The Federal Government on Thursday has said it is not against state governments developing their own power projects to support development and supply of incremental power.
Minster of Power, Works and Housing, Babatunde Fashola, stated this on Thursday at a meeting of the National Council on Power (NACOP) in Jos.
“I heard statements to the effect that Federal Government should allow the states to develop their own power projects.
“The truth is that Federal government is not standing on the way of any state; the laws do not stand in the way of any state to develop power projects.
“Because as governor, we built seven power plants, government did not stop us; what we could not do is to do commercial distribution which the law actually allows under license through Nigerian Electricity Regulatory Commission (NERC).”
Mr. Fashola said that the theme of meeting, “Completing Power Sector Reforms”, provided opportunity to share with representatives of state governments, other participants what the Power Sector Recovery Programme (PSRC) was about.
The minister said some of the reform actions contained in the PSRC were already being undertaken at the Federal Government’s level.
He, however, said that there were other areas of the reform where progress in the sector would be defined by what happened at the state and local government.
He called on state governments to champion advocacy in some areas of the reforms process in their states to further realise incremental power programme of the Federal Government.
Mr. Fashola listed some of the advocacy required from states governments to their citizens to include:
“State authorities should ensure that their residents comply with safety standard on building by not building on the right of way of 332/ 133, 33 and 11KVA lines.
“States can also help by leading the advocacy for the residents to pay for the energy they fairly believe that they have consumed, while we continue to work to resolve the metering issues and estimated billing.
“States should lead the advocacy for people to stop bypassing meters and stealing energy; energy theft happens in the municipal levels, not in the senate, not in the villa or the house of reps.”
The minister urged the states to consider asking their attorney generals to review the financial jurisdiction limits of their various magistrates and area courts so that they could be able to try cases related to energy theft.
Mr. Fashola also said it was important that states played significant roles in resolving land disputes on construction of power projects.
According to him, despite the earlier call for the reversal of privatisation of the sector, significant progress was being recorded in the sector.
“Some people had called for the cancellation of the privatisation; I will not support that, however, there are some challenges in the sector.
“Four years into post privatisation is a transition period and so, more work, therefore, needs to be done before the expected benefits can come to fruition.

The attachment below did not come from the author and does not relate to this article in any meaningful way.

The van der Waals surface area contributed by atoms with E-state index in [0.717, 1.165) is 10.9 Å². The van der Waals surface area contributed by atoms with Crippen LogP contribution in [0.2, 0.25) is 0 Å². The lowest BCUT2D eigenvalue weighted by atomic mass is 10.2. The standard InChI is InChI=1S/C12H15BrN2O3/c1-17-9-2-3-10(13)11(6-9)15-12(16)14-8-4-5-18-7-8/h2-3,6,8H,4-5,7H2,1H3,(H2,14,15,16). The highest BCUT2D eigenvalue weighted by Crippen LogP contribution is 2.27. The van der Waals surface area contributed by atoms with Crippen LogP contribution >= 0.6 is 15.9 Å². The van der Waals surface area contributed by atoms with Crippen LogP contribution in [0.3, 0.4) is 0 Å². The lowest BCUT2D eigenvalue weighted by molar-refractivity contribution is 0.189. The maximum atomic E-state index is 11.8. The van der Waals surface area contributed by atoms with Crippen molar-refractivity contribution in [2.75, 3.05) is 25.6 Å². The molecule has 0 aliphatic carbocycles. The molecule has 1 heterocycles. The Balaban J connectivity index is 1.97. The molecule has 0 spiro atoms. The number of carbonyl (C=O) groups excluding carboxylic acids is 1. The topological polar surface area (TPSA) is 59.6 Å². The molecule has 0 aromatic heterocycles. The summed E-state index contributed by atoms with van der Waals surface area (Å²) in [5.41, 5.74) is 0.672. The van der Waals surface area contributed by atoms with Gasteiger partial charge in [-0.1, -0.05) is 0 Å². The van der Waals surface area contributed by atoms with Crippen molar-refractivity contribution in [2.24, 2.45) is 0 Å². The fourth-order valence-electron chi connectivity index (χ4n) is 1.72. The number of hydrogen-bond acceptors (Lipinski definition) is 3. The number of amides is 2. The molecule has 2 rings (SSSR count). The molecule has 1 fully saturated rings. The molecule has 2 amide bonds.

“Four years is not enough to change what we could not do in 60 years and expect rapid result in four years. This is why we developed Power Sector Recovery Programme (PSRP) which is a set of policies, programmes and actions.”
He said that these were aimed at solving the generation problem, transmission, distribution, metering, estimated billing, liquidity, energy theft safety and other challenges.
Mr. Fashola said that there was increase in generation of up to 7,001 megawatts on September 12, while transmission recorded 6,700 mega watts and distribution up to 4, 600.
He said that the N701 billion payment assurance guarantee fund was also responsible for the rise in power generation.
“Those that produce power are now sure that they will get paid, those who supply them gas are now sure that they get their money back.
“The banks who lend them money now know that they will get their money back.
“Power plants owners have started switching on power plants that they have completed that were idle.”
Earlier, Chairman, Senate Committee on Power, Eyinnaya Abaribe, had expressed confidence that NACOP would further evolve steps to improve the sector.
He said it was important to acknowledge and fully implement the laws regulating the powers sector.
The minister said that the National Assembly would continue to support the sector to improve within the ambit of the law.
Support PREMIUM TIMES' journalism of integrity and credibility
Good journalism costs a lot of money. Yet only good journalism can ensure the possibility of a good society, an accountable democracy, and a transparent government.
For continued free access to the best investigative journalism in the country we ask you to consider making a modest support to this noble endeavour.
By contributing to PREMIUM TIMES, you are helping to sustain a journalism of relevance and ensuring it remains free and available to all.
TEXT AD: To advertise here . Call Willie +2347088095401...